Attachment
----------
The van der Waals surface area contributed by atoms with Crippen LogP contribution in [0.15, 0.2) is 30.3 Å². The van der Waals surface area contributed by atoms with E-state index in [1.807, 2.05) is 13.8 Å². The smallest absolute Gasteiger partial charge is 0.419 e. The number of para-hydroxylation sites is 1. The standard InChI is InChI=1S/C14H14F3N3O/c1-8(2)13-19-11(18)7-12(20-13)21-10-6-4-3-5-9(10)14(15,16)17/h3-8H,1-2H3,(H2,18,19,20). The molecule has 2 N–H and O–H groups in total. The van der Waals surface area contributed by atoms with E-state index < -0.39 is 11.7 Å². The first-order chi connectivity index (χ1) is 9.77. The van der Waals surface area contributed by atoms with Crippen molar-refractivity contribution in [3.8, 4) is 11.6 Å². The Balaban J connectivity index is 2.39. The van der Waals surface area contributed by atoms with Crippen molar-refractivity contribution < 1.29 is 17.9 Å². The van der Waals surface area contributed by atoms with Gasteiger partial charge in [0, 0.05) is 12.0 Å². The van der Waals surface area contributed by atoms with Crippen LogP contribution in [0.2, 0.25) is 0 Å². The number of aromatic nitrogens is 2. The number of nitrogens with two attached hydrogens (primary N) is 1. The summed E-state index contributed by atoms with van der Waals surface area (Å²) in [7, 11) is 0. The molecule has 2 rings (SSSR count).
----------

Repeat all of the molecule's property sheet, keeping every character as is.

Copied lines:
The van der Waals surface area contributed by atoms with Crippen LogP contribution in [0.15, 0.2) is 30.3 Å². The van der Waals surface area contributed by atoms with E-state index in [1.807, 2.05) is 13.8 Å². The smallest absolute Gasteiger partial charge is 0.419 e. The number of para-hydroxylation sites is 1. The standard InChI is InChI=1S/C14H14F3N3O/c1-8(2)13-19-11(18)7-12(20-13)21-10-6-4-3-5-9(10)14(15,16)17/h3-8H,1-2H3,(H2,18,19,20). The molecule has 2 N–H and O–H groups in total. The van der Waals surface area contributed by atoms with E-state index < -0.39 is 11.7 Å². The first-order chi connectivity index (χ1) is 9.77. The van der Waals surface area contributed by atoms with Crippen molar-refractivity contribution in [3.8, 4) is 11.6 Å². The Balaban J connectivity index is 2.39. The van der Waals surface area contributed by atoms with Crippen molar-refractivity contribution < 1.29 is 17.9 Å². The van der Waals surface area contributed by atoms with Gasteiger partial charge in [0, 0.05) is 12.0 Å². The van der Waals surface area contributed by atoms with Crippen LogP contribution in [0.2, 0.25) is 0 Å². The number of aromatic nitrogens is 2. The number of nitrogens with two attached hydrogens (primary N) is 1. The summed E-state index contributed by atoms with van der Waals surface area (Å²) in [7, 11) is 0. The molecule has 2 rings (SSSR count).